Fund Managers Optimistic About Equities, Alternatives

Towers Watson's Global Survey of Investment and Economic Expectations found pension fund managers anticipate fairly conservative investing approaches, but optimism remain optimistic about the years ahead.

The survey found fund managers continue to be optimistic about long-term investments in equities and alternative assets, but remain uncertain over the outlook for global economic improvement this year and are concerned over returns from government bonds.

“We believe equities will provide reasonable returns as easy monetary policy and mediocre growth combine to offer a relatively supportive environment, although valuations will vary across markets,” said Matt Stroud, head of delegated portfolio management, Towers Watson. “Short- to medium-dated sovereign bonds will provide reasonable returns as priced-in cash rates continue to be revised lower. Conversely, credit markets appear vulnerable to downside economic risks from an economic perspective, and from creeping leverage and weaker underwriting standards. Low starting yield spreads fail to provide much cushion against anything other than a benign outcome.”

When asked to identify their most critical investment issues over the next five years, six in 10 (61%) respondents cited government intervention, including monetary, fiscal, legislative and regulatory measures. More than four in 10 (42%) identified global economic imbalance as a critical issue, followed by inflation (35%). Managers also identified asset allocation and risk as the two most critical issues facing their institutional investor clients.

Fund managers’ ongoing uncertainty over the world economy is affecting how they view portfolio positioning over the next year. According to the survey, only one-quarter (25%) believe the investment strategies of their institutional clients will become more aggressive this year, a sharp drop from 44% who said the same last year. Conversely, more than one-third (34%) believe their clients will invest more conservatively, an increase from 29% in 2014.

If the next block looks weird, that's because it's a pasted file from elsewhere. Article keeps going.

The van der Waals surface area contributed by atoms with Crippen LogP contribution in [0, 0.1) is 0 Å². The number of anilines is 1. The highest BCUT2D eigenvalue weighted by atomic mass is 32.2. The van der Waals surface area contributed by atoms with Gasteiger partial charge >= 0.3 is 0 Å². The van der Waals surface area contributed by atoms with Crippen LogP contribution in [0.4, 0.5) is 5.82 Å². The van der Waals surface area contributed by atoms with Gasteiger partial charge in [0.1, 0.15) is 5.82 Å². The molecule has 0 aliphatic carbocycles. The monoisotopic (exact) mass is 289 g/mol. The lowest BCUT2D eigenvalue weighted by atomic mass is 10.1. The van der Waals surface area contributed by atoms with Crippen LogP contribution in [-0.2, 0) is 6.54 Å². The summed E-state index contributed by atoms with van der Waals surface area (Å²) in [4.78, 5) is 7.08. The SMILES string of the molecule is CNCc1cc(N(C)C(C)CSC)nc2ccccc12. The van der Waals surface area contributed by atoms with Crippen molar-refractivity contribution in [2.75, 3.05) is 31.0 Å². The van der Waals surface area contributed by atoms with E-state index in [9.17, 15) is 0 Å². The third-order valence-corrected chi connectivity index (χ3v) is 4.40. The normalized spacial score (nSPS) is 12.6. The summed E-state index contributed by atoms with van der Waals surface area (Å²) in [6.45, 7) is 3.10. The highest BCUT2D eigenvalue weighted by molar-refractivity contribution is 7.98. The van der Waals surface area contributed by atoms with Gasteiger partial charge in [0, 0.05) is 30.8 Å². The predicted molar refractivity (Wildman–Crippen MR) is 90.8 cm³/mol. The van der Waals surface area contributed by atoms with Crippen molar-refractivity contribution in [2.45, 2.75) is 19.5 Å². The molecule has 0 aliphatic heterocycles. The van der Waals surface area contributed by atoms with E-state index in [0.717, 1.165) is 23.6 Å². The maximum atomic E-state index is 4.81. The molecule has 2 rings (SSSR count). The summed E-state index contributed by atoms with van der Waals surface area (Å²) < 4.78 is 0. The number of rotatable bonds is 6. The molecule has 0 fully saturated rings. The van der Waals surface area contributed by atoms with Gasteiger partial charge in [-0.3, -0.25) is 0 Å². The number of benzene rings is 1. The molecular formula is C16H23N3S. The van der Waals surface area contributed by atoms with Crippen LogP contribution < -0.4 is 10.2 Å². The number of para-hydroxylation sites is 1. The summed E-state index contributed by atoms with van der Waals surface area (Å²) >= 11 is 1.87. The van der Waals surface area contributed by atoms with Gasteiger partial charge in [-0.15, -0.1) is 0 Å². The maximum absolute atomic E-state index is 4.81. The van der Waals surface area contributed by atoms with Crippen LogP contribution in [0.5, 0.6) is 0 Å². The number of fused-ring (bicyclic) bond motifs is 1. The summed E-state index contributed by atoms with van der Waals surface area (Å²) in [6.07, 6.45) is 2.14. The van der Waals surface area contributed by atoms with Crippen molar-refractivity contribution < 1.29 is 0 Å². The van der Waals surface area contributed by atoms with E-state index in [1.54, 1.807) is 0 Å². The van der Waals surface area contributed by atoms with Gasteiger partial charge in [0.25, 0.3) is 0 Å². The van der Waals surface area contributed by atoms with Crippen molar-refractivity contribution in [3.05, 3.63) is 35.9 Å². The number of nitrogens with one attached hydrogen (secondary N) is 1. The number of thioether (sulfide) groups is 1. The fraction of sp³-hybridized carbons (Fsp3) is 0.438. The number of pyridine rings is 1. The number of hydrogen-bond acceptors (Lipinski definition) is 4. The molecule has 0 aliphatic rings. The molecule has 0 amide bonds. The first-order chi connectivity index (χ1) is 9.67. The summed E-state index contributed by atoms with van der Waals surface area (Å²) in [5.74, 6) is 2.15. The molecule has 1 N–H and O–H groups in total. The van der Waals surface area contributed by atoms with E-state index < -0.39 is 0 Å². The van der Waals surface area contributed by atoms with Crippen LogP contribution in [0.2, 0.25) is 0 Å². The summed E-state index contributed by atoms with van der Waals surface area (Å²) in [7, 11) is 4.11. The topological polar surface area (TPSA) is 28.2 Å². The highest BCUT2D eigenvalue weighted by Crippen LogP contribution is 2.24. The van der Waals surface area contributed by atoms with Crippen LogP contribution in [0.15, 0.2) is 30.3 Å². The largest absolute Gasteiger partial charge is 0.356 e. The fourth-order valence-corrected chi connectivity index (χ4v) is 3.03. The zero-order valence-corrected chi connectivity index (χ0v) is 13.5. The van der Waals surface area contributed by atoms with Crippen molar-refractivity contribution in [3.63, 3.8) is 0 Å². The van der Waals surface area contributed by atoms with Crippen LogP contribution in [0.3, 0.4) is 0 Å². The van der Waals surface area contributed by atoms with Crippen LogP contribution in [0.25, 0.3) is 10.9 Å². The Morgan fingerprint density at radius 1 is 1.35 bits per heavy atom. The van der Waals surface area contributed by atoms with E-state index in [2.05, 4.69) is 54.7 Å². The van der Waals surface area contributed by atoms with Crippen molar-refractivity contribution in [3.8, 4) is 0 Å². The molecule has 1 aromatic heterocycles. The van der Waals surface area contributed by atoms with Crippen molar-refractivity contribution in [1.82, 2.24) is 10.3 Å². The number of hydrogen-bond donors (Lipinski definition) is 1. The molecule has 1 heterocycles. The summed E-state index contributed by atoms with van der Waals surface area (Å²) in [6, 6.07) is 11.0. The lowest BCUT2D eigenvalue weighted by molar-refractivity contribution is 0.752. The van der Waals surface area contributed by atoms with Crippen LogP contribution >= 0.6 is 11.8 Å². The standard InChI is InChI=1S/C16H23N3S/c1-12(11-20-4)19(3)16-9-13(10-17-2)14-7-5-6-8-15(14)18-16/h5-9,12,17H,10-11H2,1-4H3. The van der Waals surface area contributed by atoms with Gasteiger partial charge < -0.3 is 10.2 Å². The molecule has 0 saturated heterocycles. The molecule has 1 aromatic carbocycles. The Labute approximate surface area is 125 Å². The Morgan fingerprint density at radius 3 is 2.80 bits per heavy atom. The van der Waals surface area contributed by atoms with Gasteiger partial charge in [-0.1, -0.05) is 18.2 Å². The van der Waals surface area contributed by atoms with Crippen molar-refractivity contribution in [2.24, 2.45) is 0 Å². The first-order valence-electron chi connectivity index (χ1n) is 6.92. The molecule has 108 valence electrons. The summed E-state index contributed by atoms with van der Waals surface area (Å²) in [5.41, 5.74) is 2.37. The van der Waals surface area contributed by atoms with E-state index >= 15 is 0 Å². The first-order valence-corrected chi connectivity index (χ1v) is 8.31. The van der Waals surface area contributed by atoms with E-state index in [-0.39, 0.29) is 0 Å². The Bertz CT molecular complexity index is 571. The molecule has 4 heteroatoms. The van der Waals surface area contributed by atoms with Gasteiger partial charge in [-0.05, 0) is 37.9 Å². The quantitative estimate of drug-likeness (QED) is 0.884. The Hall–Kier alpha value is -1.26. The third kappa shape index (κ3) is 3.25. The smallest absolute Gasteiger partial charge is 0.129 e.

Last year, managers in most markets projected better equity returns. This year, expectations are sharply divided by market. Managers expect equities to deliver the strongest returns in Japan (9.0%), China (8.5%) and the U.S. (7.2%). Lower returns are predicted for Australia (4.9%), Canada (5.4%) and Switzerland (5.7%).  

The survey showed most managers remain bullish for the next five years on emerging-market equities (70% vs. 76% in 2014), public equities (73% vs. 78%), infrastructure (60% vs. 53%) and private equity (55% vs. 59%). For the same time horizon, the majority of managers are bearish on nominal government bonds (83% vs. 81%), investment-grade bonds (53% vs. 58%) and high-yield bonds (50% vs. 42%).

Nearly two thirds (61%) of survey respondents see the U.S. dollar as a rewarding investment opportunity. Managers expect the dollar to maintain its strength, demonstrating a belief that currencies will play a key role in total returns and the management of assets on the back of 2014’s currency volatility. This is consistent with managers’ expectations of monetary policy’s continued prominent role in investment analysis over the next five years.

Many managers are predicting 10-year government bond yields will rise in 2015, with predictions rising to 2.8% for the U.S. (from 2.1% as of year-end 2014), to 2.8% for the U.K. (from 1.8%), to 1.4% for the Eurozone (from 0.5%), to 3.6% for Australia (from 2.7%), to 4.3% for China (from 3.7%) and to 0.9% for Japan (from 0.3%).

“Interestingly, many managers believe the most important attribute for investment success going forward is active management. While we agree that active managers can add significant value, especially in an environment where valuations are heavily impacted by government actions, we also believe the appropriate response to an uncertain future is to emphasize portfolio diversity,” said Stroud.

Towers Watson’s 2015 Global Survey of Investment and Economic Expectations includes the opinions of 101 investment managers, economists, strategists and market analysts. The majority of respondents have institutional assets under management (AUM) and retail AUM greater than $1 billion. The survey report may be downloaded here.